Lt. Governor and Speaker of the Tennessee Senate Ron Ramsey brought his statewide "Red Tape" listening tour to Nashville yesterday morning. The purpose of his tour is to understand how excessive bureaucracy, costs and regulation are preventing businesses from thriving. The National Federation of Independent Businesses (NFIB) co-hosted the session with the Nashville Chamber, and NFIB State Director Jim Brown set the national context: more than 4,000 federal rules are in the pipeline, 1,000 of which are serious threats to small business. How does that affect the bottom line and job creation? The NFIB estimates that complying with federal regulations costs their members $10,000 per employee. Chamber CEO Ralph Schulz told the group that champions for business, like Speaker Ramsey, need the public and vocal support of leaders in the business community in order to push improvement on these issues.
Speaker Ramsey began by acknowledging the things the state does well. A fiscally responsible administration and legislature have ensured that Tennessee has the lowest debt in the country ($735 per citizen), a public pension fund for state employees that is fully funded ($32 billion), and is one of only six states that do not owe the U.S government unemployment compensation funds. But he also related several “horror stories” of how state and local bureaucracies placed multiple hurdles in the way of businesses who were trying to prosper. Some involved excessive delays in getting approvals or work done; some involved bureaucracies imposing excessive cost on small business owners. Speaker Ramsey shared with the group that he started a website, www.tnredtape.com,
where businesspeople could post their own stories.
Chamber and NFIB members in their room offered their own examples. Someone in the trucking industry said there is an industry shortage of drivers and that he currently had five good-paying job openings, despite high unemployment. Speaker Ramsey said that he was worried that unemployment benefits were becoming a lifestyle choice for some people, and that he would push for legislation requiring that recipients pass a drug test to receive benefits. The cost of worker’s compensation also came up, and Speaker Ramsey said he supported legislation tightening up the definition of “workplace injury” and moving to a commission system, rather than trying cases in the courts.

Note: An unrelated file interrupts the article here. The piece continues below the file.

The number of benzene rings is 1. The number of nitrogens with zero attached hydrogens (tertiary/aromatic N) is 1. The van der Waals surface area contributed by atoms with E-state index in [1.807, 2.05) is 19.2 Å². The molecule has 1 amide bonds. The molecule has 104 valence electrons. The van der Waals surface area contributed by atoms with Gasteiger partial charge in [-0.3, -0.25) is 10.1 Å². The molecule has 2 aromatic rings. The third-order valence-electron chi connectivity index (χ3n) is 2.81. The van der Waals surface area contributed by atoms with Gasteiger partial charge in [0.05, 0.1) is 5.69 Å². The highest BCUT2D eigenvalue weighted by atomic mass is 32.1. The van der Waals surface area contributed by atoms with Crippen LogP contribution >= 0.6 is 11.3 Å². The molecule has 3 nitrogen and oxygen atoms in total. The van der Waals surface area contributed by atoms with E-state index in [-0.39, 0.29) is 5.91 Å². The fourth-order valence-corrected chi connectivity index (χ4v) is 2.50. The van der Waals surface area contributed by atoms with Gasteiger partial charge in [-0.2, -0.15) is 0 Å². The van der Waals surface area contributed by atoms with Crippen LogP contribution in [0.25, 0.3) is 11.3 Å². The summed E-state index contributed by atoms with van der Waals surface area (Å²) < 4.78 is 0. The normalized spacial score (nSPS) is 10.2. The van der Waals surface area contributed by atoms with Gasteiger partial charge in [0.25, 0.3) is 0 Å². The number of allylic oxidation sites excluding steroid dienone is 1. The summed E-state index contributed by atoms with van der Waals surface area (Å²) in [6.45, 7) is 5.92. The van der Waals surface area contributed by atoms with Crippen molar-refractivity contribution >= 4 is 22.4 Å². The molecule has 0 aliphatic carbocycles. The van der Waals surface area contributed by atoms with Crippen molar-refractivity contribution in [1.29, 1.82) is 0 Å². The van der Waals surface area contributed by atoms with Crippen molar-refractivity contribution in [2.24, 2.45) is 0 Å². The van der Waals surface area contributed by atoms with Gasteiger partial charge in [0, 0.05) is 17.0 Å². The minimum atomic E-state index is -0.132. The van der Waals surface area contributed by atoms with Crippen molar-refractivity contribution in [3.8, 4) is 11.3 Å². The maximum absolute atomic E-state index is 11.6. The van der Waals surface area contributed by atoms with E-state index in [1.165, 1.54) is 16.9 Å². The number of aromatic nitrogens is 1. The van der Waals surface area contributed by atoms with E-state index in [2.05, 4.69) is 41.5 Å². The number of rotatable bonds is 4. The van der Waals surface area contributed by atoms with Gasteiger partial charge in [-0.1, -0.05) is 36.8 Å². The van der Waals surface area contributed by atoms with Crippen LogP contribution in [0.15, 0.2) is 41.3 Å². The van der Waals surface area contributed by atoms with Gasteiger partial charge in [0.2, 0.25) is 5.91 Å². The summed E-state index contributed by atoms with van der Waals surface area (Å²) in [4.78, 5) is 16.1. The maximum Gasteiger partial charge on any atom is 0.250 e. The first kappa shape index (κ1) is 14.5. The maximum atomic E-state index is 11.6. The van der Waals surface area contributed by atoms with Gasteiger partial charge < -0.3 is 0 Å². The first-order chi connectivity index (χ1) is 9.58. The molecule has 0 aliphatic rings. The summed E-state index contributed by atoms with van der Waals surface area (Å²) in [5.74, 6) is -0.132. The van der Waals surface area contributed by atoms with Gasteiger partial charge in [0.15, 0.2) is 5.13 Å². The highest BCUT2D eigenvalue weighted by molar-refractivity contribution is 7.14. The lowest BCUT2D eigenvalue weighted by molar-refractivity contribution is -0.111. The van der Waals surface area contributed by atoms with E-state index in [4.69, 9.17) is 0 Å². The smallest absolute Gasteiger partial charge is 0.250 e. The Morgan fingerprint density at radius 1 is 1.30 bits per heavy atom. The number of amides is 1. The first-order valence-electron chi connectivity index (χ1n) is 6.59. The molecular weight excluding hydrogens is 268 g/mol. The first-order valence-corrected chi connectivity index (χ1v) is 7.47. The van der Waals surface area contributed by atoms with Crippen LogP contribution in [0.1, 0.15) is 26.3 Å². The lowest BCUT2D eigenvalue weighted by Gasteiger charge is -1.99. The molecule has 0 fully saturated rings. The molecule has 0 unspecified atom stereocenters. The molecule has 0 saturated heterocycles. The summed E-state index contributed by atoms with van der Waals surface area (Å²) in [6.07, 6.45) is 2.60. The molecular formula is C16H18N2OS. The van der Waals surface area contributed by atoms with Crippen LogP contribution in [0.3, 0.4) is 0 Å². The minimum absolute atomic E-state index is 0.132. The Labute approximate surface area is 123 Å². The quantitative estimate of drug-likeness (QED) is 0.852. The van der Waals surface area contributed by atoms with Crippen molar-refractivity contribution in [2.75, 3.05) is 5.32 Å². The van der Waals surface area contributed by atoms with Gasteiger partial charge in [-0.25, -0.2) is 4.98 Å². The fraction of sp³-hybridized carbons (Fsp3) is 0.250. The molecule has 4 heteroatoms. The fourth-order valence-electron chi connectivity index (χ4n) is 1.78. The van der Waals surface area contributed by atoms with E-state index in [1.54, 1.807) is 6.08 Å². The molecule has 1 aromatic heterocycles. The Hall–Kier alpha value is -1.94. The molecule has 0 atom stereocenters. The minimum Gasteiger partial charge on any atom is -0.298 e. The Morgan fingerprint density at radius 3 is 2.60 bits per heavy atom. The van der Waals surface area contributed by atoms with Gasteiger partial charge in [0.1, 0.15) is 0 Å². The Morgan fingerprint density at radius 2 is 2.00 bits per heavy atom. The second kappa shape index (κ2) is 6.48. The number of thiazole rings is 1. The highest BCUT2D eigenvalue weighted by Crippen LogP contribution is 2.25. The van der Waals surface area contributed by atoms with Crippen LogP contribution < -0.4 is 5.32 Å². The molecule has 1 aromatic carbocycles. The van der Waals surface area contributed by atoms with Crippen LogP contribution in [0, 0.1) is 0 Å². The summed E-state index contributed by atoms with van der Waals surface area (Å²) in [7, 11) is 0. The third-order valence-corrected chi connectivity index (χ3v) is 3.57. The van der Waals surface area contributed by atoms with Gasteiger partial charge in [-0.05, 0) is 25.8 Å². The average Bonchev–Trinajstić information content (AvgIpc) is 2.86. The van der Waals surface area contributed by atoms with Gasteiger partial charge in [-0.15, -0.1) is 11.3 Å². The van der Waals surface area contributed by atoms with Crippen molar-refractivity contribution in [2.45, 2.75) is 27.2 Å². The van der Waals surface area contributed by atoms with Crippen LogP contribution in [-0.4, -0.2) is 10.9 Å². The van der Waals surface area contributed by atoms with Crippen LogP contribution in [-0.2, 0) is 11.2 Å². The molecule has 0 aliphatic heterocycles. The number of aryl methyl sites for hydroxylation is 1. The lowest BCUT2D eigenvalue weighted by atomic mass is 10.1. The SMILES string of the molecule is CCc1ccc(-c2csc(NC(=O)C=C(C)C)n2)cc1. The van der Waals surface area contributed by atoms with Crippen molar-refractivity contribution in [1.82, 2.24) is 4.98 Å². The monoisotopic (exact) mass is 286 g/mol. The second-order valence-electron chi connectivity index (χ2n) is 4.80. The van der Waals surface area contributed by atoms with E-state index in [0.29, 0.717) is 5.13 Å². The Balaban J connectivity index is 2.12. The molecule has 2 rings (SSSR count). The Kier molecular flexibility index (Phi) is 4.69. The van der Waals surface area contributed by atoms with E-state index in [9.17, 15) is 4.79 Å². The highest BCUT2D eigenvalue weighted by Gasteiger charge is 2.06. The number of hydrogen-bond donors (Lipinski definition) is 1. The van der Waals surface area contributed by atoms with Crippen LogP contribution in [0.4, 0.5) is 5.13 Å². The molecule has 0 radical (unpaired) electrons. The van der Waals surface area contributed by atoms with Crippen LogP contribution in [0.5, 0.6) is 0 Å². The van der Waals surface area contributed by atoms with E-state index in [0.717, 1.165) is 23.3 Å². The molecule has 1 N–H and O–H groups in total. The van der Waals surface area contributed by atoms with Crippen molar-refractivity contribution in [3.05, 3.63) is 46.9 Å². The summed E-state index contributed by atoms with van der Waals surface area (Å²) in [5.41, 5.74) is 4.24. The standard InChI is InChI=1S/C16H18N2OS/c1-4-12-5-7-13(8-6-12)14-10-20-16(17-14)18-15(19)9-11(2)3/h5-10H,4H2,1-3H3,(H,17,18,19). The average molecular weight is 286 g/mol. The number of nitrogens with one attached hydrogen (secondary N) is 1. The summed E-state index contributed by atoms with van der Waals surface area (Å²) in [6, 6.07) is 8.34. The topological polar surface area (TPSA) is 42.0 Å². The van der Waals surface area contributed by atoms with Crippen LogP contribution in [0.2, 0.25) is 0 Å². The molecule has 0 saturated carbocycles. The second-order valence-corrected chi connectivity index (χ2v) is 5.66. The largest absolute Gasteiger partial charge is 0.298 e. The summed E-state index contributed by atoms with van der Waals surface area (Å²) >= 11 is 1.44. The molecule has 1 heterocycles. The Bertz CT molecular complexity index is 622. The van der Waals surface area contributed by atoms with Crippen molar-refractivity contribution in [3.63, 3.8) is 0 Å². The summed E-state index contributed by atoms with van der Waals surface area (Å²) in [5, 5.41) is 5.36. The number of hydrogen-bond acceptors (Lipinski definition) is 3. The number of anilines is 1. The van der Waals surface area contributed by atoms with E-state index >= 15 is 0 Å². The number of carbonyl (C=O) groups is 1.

When the lieutenant governor described his own experience as a small business owner in Upper East Tennessee and that he “avoided the planning commission like the plague,” because of its propensity to cause excessive costs and delays, several businesspeople in the group echoed that sentiment. One developer referenced proposed local legislation presently before Metro Planning Commission that would interpret state law in a way that would make 70 percent of the existing business signs in Nashville "nonconforming." Another participant talked about how specific plan (SP) zoning, or overlays, are creating an unpredictable and difficult business environment. Speaker Ramsey told the group he would like to explore legislative solutions to these issues and closed the meeting by thanking the group for sharing their ideas and perspectives.
Photo caption: Lt. Governor Ron Ramsey and Chamber CEO Ralph Schulz Click here
to see more photos from the meeting.